DEARBORN, United States (AFP) - During what should be a joyous time of fellowship, worship and reflection, many Muslims streamed into the Islamic Center of America on the first night of Ramadan with heavy hearts.
Sick of the suspicious glances, slurs and false accusations of being terrorists, they feel like second-class citizens in their own country.
"I feel comfortable at home but once I leave there, and leave my community, I feel like I'm in a whole different atmosphere right now," 18-year-old Zeinab Zahreldin, a freshman at the University of Michigan-Dearborn, told AFP late Saturday. "It's not at all comfortable."
The Detroit area has around 200,000 Muslims and the suburb of Dearborn has one of the highest concentrations of Arab-Americans in the United States. Businesses here post Arabic signs, most restaurants serve Halal meat, and Arabs are prominent in local politics.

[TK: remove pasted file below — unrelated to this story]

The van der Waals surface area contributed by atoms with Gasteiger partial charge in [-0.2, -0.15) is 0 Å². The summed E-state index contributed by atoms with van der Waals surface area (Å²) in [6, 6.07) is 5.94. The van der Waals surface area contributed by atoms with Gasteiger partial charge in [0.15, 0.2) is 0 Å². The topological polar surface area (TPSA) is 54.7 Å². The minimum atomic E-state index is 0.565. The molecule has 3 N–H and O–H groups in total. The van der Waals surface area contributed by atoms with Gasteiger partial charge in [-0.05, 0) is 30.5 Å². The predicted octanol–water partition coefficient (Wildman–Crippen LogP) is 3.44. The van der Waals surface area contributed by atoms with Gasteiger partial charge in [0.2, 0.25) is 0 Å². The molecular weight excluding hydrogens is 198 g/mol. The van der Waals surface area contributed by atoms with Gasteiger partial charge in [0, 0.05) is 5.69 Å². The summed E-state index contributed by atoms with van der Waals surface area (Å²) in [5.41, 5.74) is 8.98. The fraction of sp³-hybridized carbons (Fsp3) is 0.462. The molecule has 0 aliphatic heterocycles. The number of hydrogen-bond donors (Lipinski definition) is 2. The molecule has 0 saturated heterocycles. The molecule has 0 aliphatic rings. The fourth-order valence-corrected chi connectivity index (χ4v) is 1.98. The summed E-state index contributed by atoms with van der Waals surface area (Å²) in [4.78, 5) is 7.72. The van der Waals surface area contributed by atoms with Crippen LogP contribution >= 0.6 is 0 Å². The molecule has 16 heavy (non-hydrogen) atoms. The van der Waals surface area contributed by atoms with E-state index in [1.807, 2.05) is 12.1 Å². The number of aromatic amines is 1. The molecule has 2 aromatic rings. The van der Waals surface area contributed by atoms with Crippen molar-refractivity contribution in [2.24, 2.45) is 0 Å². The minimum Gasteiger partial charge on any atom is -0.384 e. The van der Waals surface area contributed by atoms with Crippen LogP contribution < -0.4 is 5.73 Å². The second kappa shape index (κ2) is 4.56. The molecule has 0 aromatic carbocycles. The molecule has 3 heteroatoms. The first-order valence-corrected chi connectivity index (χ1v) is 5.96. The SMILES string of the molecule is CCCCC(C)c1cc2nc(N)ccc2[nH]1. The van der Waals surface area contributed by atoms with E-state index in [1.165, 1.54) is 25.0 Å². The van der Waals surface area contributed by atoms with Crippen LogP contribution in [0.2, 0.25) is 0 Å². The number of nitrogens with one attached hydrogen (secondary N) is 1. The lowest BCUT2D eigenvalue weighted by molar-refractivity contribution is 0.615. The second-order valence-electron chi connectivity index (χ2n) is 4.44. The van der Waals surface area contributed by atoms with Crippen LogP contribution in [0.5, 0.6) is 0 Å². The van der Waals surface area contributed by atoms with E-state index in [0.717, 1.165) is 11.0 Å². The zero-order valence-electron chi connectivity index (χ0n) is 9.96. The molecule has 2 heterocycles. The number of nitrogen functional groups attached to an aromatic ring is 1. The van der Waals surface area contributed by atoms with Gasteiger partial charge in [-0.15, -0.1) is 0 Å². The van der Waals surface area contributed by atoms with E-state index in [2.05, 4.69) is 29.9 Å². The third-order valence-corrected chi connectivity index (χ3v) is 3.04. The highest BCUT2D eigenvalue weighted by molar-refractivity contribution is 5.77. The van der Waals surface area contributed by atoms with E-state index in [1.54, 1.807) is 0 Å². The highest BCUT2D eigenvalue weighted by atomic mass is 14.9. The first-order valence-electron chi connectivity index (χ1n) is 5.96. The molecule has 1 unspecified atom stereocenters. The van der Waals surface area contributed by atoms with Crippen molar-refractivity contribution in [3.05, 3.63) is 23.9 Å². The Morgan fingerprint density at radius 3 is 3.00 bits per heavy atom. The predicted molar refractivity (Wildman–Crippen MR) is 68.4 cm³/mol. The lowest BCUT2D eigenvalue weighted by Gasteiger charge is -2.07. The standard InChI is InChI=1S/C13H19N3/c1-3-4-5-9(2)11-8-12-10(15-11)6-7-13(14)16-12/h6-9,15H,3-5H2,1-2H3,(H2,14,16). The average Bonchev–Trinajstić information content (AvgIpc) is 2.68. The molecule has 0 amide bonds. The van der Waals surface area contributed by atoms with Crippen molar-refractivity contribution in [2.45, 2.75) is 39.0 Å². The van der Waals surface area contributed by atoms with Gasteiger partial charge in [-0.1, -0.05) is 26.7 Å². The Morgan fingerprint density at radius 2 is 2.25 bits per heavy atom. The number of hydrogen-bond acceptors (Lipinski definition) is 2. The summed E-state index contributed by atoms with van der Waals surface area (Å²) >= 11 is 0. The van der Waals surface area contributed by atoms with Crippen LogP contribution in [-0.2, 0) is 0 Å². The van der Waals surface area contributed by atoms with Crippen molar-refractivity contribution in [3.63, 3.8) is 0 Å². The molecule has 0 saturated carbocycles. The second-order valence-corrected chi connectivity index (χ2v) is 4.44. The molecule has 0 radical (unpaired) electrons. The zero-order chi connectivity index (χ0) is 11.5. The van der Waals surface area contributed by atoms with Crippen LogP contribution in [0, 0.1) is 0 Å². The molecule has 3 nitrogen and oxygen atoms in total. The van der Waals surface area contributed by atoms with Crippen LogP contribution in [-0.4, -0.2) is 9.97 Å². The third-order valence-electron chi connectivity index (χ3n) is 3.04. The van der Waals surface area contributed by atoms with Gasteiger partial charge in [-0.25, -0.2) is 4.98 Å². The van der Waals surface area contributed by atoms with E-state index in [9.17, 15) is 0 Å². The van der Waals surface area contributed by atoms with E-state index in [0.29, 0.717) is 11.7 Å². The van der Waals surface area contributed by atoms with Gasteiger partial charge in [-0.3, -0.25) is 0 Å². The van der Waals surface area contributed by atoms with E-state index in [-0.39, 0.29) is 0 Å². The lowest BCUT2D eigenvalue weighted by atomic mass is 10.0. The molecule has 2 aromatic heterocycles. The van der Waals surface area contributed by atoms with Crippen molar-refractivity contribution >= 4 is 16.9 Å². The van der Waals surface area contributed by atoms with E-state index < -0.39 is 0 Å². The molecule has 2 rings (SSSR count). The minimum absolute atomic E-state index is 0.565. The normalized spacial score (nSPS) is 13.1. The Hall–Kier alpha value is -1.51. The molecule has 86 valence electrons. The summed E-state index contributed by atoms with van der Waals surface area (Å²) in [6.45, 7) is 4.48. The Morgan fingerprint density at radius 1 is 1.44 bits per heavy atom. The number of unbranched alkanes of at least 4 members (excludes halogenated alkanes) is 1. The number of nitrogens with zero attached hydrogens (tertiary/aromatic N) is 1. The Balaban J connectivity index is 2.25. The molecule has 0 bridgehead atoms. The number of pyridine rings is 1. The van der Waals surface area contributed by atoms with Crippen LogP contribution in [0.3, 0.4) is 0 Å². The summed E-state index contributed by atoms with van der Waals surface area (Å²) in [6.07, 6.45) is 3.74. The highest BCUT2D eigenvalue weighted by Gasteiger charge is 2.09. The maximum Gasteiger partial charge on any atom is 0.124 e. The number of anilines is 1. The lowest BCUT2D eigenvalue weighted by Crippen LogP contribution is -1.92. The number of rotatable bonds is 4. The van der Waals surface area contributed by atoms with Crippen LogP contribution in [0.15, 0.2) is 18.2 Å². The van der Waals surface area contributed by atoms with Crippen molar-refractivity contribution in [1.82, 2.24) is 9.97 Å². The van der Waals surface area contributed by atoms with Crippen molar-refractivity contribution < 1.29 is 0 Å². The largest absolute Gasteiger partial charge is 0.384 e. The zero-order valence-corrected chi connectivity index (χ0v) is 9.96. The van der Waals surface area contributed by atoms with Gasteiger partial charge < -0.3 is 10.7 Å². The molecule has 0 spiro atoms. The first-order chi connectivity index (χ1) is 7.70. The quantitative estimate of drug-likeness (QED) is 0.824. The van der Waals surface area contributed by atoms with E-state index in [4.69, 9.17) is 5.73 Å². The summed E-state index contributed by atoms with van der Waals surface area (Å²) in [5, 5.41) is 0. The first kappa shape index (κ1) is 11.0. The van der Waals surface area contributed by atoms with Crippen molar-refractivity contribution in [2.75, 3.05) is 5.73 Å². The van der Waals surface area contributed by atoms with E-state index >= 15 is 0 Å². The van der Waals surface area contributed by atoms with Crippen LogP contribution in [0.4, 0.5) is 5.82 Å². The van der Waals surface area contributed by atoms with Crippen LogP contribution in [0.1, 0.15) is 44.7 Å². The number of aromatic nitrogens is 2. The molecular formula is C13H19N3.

But five years after the terrorist attacks of September 11, it seems like a new reason for anxiety and alienation comes every week. Most recently, it was
Pope Benedict XVI's remarks linking Islam to violence.
Before that was President George W. Bush's use of the term Islamofacists. And then there were the local college students arrested as terrorists because they bought pre-paid cell phones.
"I have to pray real hard when I come to Ramadan, everything is so different now," said Ali Almuna, an Iraqi immigrant who moved to the United States 11 years ago. "The way the people look at us and treat us. There's a lot of discrimination. I've had bad language used toward me, my wife and kids. One day strangers called us terrorists. I didn't say anything, I just thought that was so sad."